“Rubber Checks Bouncing Like Footballs”
Lady Bledzo would later say that she met Weil in early 1925. She might have been the only good thing that happened to him that year.
Weil’s tastes were refined, and his cons had to be big enough to cover them. Throughout 1925, he was repeatedly in trouble for numerous schemes, frauds, and bounced checks. The most serious of these — very serious — was a federal charge for trafficking goods stolen in bank robberies.
In October 1925, his partner in The Shenandoah got fed up with waiting for Weil to pay his portion of the mortgage. Weil lost his share in the hotel, and the whole family was evicted. (Anna and Josephine quietly snuck back in a week later. They were clearly all still there at the time of the November argument.) Other creditors began lining up, unpaid bills and bounced checks in hand.
In February 1926, to cover more unpaid debts, Weil endured a public auction of his belongings. Lady Bledzo was still with him, so she would have been witness to all this.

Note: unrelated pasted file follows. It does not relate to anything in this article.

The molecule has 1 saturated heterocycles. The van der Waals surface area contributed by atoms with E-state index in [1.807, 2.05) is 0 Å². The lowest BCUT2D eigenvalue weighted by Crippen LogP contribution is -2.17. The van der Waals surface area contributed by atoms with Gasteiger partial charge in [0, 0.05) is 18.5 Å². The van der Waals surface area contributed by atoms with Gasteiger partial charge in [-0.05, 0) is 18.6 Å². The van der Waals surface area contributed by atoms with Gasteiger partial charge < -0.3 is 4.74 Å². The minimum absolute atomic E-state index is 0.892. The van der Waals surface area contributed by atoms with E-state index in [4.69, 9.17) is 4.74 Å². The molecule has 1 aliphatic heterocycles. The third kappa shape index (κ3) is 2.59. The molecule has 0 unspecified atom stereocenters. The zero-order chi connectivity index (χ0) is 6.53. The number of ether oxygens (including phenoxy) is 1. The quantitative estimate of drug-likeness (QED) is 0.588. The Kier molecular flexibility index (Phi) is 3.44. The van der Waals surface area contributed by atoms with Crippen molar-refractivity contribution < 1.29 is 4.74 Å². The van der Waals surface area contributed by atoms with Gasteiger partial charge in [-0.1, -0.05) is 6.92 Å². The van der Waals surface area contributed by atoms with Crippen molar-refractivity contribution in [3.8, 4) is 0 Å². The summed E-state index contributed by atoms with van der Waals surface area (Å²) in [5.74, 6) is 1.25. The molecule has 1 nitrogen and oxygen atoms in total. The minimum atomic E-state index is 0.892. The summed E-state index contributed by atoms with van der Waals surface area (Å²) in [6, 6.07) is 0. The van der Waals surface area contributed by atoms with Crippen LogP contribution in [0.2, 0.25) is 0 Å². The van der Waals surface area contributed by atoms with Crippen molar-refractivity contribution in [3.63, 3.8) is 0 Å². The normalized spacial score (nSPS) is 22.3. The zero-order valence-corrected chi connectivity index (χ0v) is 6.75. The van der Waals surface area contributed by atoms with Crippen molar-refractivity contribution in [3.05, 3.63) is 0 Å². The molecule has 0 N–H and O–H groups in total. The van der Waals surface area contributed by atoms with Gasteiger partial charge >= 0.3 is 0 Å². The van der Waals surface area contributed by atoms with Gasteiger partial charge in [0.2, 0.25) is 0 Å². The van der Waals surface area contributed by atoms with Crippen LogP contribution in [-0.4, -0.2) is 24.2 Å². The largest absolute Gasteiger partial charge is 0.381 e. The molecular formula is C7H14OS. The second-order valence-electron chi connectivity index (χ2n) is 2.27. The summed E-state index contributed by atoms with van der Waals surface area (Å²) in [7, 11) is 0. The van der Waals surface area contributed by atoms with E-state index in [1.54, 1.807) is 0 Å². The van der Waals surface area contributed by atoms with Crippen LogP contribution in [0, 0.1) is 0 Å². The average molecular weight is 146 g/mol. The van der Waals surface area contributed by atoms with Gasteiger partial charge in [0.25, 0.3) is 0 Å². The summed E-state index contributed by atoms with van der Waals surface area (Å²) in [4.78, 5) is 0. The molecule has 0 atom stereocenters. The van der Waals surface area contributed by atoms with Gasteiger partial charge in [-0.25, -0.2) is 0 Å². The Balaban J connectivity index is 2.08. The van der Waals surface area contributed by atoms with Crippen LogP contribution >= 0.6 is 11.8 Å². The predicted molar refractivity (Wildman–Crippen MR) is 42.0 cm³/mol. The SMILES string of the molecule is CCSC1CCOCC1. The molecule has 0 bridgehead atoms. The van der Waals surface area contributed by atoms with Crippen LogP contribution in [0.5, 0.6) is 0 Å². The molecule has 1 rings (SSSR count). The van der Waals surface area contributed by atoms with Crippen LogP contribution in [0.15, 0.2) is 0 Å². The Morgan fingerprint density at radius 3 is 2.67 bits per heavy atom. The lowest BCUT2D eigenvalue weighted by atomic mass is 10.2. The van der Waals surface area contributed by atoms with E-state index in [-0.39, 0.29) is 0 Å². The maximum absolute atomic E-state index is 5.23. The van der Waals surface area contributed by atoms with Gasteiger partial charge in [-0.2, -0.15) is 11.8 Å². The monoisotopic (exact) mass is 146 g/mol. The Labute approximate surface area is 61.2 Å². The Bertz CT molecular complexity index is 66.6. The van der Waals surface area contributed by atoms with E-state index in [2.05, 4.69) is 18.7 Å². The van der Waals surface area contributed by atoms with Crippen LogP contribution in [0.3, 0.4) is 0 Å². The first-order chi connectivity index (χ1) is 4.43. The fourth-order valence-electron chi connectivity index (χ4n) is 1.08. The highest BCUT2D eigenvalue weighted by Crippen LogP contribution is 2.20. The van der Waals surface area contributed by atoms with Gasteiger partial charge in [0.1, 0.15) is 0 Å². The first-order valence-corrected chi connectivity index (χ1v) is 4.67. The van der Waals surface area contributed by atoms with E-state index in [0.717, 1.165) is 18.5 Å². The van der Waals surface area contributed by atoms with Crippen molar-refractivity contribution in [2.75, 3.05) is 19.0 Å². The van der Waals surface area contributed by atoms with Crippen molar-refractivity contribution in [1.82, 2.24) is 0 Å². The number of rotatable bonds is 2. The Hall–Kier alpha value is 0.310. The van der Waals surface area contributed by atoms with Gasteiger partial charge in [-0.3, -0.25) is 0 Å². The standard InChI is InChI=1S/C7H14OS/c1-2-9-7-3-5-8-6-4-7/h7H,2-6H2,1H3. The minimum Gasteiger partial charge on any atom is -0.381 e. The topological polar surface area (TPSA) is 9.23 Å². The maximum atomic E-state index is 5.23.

And then there was the trial. Even his smooth-talking was not enough this time. In May 1926, the Yellow Kid was found guilty on charges of trafficking over $5,000 in stolen bonds and postage stamps. Both Anna Weil and Lady Bledzo were in court for the verdict.
The party was over. Weil was going away. Lady Bledzo would have to find a new path. ☗
Next time: When smart women make bad choices.
A tip of the martini glass to the helpful staff at the Chicago History Museum’s Research Center.
Banner image: The Birmingham News; 24 Jul 1927
Acquaintance quote: Quad-City Times (Davenport, IA); 28 Mar 1976
4526 Sheridan Photo: Apartments.com
Chicago Jazz: A Cultural History, 1904-1930
Uptown Photo from PreservationChicago.com
History of the Rainbo Gardens, from the Digital Research Library of IL History Journal
Uptown history, from Jazz Age Chicago
© 2020 Tori Brovet/All rights reserved